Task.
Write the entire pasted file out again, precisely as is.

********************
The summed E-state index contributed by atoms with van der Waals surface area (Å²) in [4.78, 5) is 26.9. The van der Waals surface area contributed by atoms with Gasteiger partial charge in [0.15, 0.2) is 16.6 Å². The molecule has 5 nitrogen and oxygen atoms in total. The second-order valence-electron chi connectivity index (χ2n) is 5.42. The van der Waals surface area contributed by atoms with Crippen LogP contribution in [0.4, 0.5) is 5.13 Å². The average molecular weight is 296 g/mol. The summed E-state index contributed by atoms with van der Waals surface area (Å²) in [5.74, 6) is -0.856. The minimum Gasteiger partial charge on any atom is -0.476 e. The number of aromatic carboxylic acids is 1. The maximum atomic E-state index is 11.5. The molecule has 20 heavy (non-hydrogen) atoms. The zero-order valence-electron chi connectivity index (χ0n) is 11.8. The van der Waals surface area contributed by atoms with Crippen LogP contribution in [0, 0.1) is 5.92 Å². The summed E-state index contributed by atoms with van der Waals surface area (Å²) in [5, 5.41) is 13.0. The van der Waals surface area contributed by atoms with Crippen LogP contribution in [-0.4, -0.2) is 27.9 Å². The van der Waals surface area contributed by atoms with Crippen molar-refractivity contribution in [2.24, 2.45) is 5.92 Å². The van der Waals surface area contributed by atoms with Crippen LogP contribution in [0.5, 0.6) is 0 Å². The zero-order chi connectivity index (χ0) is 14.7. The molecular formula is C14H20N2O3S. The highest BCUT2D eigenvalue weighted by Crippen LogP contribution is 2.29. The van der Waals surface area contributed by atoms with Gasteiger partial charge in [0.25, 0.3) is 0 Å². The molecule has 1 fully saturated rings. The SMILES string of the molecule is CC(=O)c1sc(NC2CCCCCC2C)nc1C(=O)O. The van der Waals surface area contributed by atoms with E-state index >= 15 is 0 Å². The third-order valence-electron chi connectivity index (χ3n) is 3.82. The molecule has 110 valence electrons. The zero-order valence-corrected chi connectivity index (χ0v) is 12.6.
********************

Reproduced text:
The summed E-state index contributed by atoms with van der Waals surface area (Å²) in [4.78, 5) is 26.9. The van der Waals surface area contributed by atoms with Gasteiger partial charge in [0.15, 0.2) is 16.6 Å². The molecule has 5 nitrogen and oxygen atoms in total. The second-order valence-electron chi connectivity index (χ2n) is 5.42. The van der Waals surface area contributed by atoms with Crippen LogP contribution in [0.4, 0.5) is 5.13 Å². The average molecular weight is 296 g/mol. The summed E-state index contributed by atoms with van der Waals surface area (Å²) in [5.74, 6) is -0.856. The minimum Gasteiger partial charge on any atom is -0.476 e. The number of aromatic carboxylic acids is 1. The maximum atomic E-state index is 11.5. The molecule has 20 heavy (non-hydrogen) atoms. The zero-order valence-electron chi connectivity index (χ0n) is 11.8. The van der Waals surface area contributed by atoms with Crippen LogP contribution in [0, 0.1) is 5.92 Å². The summed E-state index contributed by atoms with van der Waals surface area (Å²) in [5, 5.41) is 13.0. The van der Waals surface area contributed by atoms with Crippen LogP contribution in [-0.4, -0.2) is 27.9 Å². The van der Waals surface area contributed by atoms with Crippen molar-refractivity contribution in [2.24, 2.45) is 5.92 Å². The van der Waals surface area contributed by atoms with Crippen LogP contribution in [0.5, 0.6) is 0 Å². The zero-order chi connectivity index (χ0) is 14.7. The molecular formula is C14H20N2O3S. The highest BCUT2D eigenvalue weighted by Crippen LogP contribution is 2.29. The van der Waals surface area contributed by atoms with Gasteiger partial charge in [0.25, 0.3) is 0 Å². The molecule has 1 fully saturated rings. The SMILES string of the molecule is CC(=O)c1sc(NC2CCCCCC2C)nc1C(=O)O. The van der Waals surface area contributed by atoms with E-state index >= 15 is 0 Å². The third-order valence-electron chi connectivity index (χ3n) is 3.82. The molecule has 110 valence electrons. The zero-order valence-corrected chi connectivity index (χ0v) is 12.6.